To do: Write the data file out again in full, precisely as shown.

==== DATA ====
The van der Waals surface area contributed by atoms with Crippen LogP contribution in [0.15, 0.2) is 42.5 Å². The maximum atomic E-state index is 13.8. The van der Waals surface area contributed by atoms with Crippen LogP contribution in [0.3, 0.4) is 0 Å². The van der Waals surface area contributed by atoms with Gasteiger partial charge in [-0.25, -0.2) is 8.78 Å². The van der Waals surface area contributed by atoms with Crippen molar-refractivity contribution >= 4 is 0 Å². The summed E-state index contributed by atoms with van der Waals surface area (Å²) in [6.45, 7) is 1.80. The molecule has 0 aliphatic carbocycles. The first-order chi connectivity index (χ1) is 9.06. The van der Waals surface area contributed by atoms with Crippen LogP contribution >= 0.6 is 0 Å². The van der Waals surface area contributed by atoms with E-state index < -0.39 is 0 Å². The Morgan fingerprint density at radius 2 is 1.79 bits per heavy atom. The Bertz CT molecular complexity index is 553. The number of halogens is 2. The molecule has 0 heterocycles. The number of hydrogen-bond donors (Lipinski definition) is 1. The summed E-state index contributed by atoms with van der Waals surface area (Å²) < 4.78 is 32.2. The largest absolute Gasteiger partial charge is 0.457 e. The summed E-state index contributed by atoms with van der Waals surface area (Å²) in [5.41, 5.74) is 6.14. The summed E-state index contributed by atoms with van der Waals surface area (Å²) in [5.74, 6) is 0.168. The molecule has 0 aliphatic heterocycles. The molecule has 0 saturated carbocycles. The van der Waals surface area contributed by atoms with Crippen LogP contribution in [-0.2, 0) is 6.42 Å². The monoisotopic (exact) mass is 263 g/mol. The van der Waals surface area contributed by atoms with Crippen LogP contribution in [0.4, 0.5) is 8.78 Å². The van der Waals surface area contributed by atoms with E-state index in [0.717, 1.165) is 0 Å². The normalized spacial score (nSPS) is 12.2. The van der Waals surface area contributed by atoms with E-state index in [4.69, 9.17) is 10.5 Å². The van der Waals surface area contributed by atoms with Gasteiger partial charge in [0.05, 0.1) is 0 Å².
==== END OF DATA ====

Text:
The van der Waals surface area contributed by atoms with Crippen LogP contribution in [0.15, 0.2) is 42.5 Å². The maximum atomic E-state index is 13.8. The van der Waals surface area contributed by atoms with Crippen LogP contribution in [0.3, 0.4) is 0 Å². The van der Waals surface area contributed by atoms with Gasteiger partial charge in [-0.25, -0.2) is 8.78 Å². The van der Waals surface area contributed by atoms with Crippen molar-refractivity contribution >= 4 is 0 Å². The summed E-state index contributed by atoms with van der Waals surface area (Å²) in [6.45, 7) is 1.80. The molecule has 0 aliphatic carbocycles. The first-order chi connectivity index (χ1) is 9.06. The van der Waals surface area contributed by atoms with Crippen LogP contribution >= 0.6 is 0 Å². The van der Waals surface area contributed by atoms with E-state index < -0.39 is 0 Å². The Morgan fingerprint density at radius 2 is 1.79 bits per heavy atom. The Bertz CT molecular complexity index is 553. The number of halogens is 2. The molecule has 0 heterocycles. The number of hydrogen-bond donors (Lipinski definition) is 1. The summed E-state index contributed by atoms with van der Waals surface area (Å²) < 4.78 is 32.2. The largest absolute Gasteiger partial charge is 0.457 e. The summed E-state index contributed by atoms with van der Waals surface area (Å²) in [5.41, 5.74) is 6.14. The summed E-state index contributed by atoms with van der Waals surface area (Å²) in [5.74, 6) is 0.168. The molecule has 0 aliphatic heterocycles. The molecule has 0 saturated carbocycles. The van der Waals surface area contributed by atoms with Crippen LogP contribution in [-0.2, 0) is 6.42 Å². The monoisotopic (exact) mass is 263 g/mol. The van der Waals surface area contributed by atoms with Crippen LogP contribution in [0.4, 0.5) is 8.78 Å². The van der Waals surface area contributed by atoms with E-state index in [0.717, 1.165) is 0 Å². The normalized spacial score (nSPS) is 12.2. The van der Waals surface area contributed by atoms with E-state index in [4.69, 9.17) is 10.5 Å². The van der Waals surface area contributed by atoms with Gasteiger partial charge in [0.05, 0.1) is 0 Å².